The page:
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Fibromyalgia has stumped health-care professionals for years. Patients experience chronic and sometimes excruciating pain with no obvious physical reason.

It’s long been understood that fibromyalgia is somehow connected with co-existing psychiatric conditions. New research has examined this relationship more closely.

Fibromyalgia is the existence of widespread pain throughout the body. In order to be diagnosed with this condition, you must experience pain on both sides of the body, above and below the waist and in your back. In addition, pain must be felt in at least 11 of 18 tender points.

On top of body pain, fibromyalgia sufferers often experience some of the following: general fatigue, headaches, sleep disruption, psychiatric complaints such as depression or anxiety, numbness or tingling sensations, or irritable bowel syndrome.

In order for fibromyalgia to be diagnosed, these symptoms cannot be attributed to another systemic condition.

Fibromyalgia is not pleasant and it affects roughly two per cent of the population, and many more women than men.

Psychiatric symptoms are very commonly associated with fibromyalgia and seem to make the condition worse for those who experience pain and depression or anxiety. Patients with fibromyalgia have an eight-fold increase in lifetime prevalence for bipolar disorder and a three-fold increase for major depression. They also have a four-fold increase in lifetime prevalence for any anxiety disorder.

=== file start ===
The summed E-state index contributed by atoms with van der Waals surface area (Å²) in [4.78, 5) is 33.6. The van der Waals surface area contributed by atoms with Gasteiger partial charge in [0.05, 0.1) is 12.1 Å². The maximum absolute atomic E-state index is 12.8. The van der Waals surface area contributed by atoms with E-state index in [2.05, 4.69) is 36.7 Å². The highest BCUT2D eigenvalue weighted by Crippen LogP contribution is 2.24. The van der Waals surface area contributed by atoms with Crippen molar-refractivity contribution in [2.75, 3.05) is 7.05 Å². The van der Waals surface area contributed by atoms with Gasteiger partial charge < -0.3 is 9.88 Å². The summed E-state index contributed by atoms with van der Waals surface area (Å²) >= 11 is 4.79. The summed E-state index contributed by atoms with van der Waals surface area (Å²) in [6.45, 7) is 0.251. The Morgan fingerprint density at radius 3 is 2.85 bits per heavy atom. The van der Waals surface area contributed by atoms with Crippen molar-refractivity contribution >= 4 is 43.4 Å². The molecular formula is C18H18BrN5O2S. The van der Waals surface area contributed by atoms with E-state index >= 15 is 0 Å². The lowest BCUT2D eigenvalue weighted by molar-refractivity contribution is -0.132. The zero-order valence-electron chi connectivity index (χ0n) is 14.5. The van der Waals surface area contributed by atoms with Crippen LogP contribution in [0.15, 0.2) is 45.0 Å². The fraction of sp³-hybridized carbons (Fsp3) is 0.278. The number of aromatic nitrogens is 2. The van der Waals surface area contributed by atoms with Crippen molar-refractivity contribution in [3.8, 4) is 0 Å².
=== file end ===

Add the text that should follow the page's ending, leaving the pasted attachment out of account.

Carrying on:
Those who have high levels of depression or anxiety also tend to experience more physical symptoms, worse general health, more dissatisfaction with their health, and more life disruption from pain and stress.

Depression is considered a risk factor for the development of fibromyalgia. Indeed, psychological problems often predict chronic pain.

Doctors are beginning to learn what’s happening inside the bodies of people with fibromyalgia that makes them experience chronic, debilitating pain. Studies now show that the condition seems to involve hyper-sensitivity to the perception of pain.

Where a patient may have a normal detection threshold for pain, he or she will have a much lower tolerance level. A lighter stimulus will be perceived as more painful than for someone without fibromyalgia.

This hyper-sensitivity exists for many kinds of stimuli, such as pressure, heat, noise and electrical stimulation.

This problem with sensory processing is also thought to account for the increased physical aches and pains experienced by depressed individuals.

Normally, countless sensory inputs are received by our bodies but are filtered out so we aren’t conscious of them. In depression and perhaps fibromyalgia, the filtering process is impaired so much more of the sensory input from our daily wear and tear reaches consciousness and results in symptoms. Antidepressant medications seem to bolster this filter, in addition to improving mood, and can be effective for treating fibromyalgia.

Although the exact cause of fibromyalgia is not yet understood, there seem to be genetic, biological and environmental factors involved. For example, abnormal pain processing could be the result of a biological difference.

Other biological factors could include dysfunction in smooth muscle activity or autonomic nervous system.

It has long been understood that there’s a strong family predisposition for fibromyalgia and recent studies have identified several specific genes that seem to be involved. First-degree relatives of someone with fibromyalgia have eight times the risk of developing fibromyalgia as someone without such a relative.

Several experiences can act as triggers to fibromyalgia. They include infections, physical trauma, psychological stress or distress, hormonal changes, drugs, vaccines or certain catastrophic events such as war.

If you have many unexplained pains all over your body, speak to your doctor about the possibility of fibromyalgia.

Dr. Paul Latimer is president of Okanagan Clinical Trials and a Kelowna psychiatrist.


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